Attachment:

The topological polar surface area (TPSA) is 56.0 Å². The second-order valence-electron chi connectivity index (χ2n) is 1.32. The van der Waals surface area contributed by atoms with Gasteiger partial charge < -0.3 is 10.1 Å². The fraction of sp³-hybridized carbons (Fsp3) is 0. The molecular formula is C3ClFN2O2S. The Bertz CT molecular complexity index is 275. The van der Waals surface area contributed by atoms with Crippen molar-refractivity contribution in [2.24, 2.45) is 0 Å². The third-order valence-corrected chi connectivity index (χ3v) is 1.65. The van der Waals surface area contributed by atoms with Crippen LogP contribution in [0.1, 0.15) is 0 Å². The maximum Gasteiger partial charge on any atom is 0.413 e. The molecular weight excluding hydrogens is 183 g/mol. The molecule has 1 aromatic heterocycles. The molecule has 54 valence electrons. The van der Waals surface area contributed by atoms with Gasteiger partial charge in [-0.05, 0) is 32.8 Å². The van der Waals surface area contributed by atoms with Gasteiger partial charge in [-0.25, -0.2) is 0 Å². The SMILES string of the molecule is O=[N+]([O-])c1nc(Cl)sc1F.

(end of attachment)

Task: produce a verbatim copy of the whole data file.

The topological polar surface area (TPSA) is 56.0 Å². The second-order valence-electron chi connectivity index (χ2n) is 1.32. The van der Waals surface area contributed by atoms with Gasteiger partial charge < -0.3 is 10.1 Å². The fraction of sp³-hybridized carbons (Fsp3) is 0. The molecular formula is C3ClFN2O2S. The Bertz CT molecular complexity index is 275. The van der Waals surface area contributed by atoms with Crippen molar-refractivity contribution in [2.24, 2.45) is 0 Å². The third-order valence-corrected chi connectivity index (χ3v) is 1.65. The van der Waals surface area contributed by atoms with Crippen LogP contribution in [0.1, 0.15) is 0 Å². The maximum Gasteiger partial charge on any atom is 0.413 e. The molecular weight excluding hydrogens is 183 g/mol. The molecule has 1 aromatic heterocycles. The molecule has 54 valence electrons. The van der Waals surface area contributed by atoms with Gasteiger partial charge in [-0.05, 0) is 32.8 Å². The van der Waals surface area contributed by atoms with Gasteiger partial charge in [-0.25, -0.2) is 0 Å². The SMILES string of the molecule is O=[N+]([O-])c1nc(Cl)sc1F.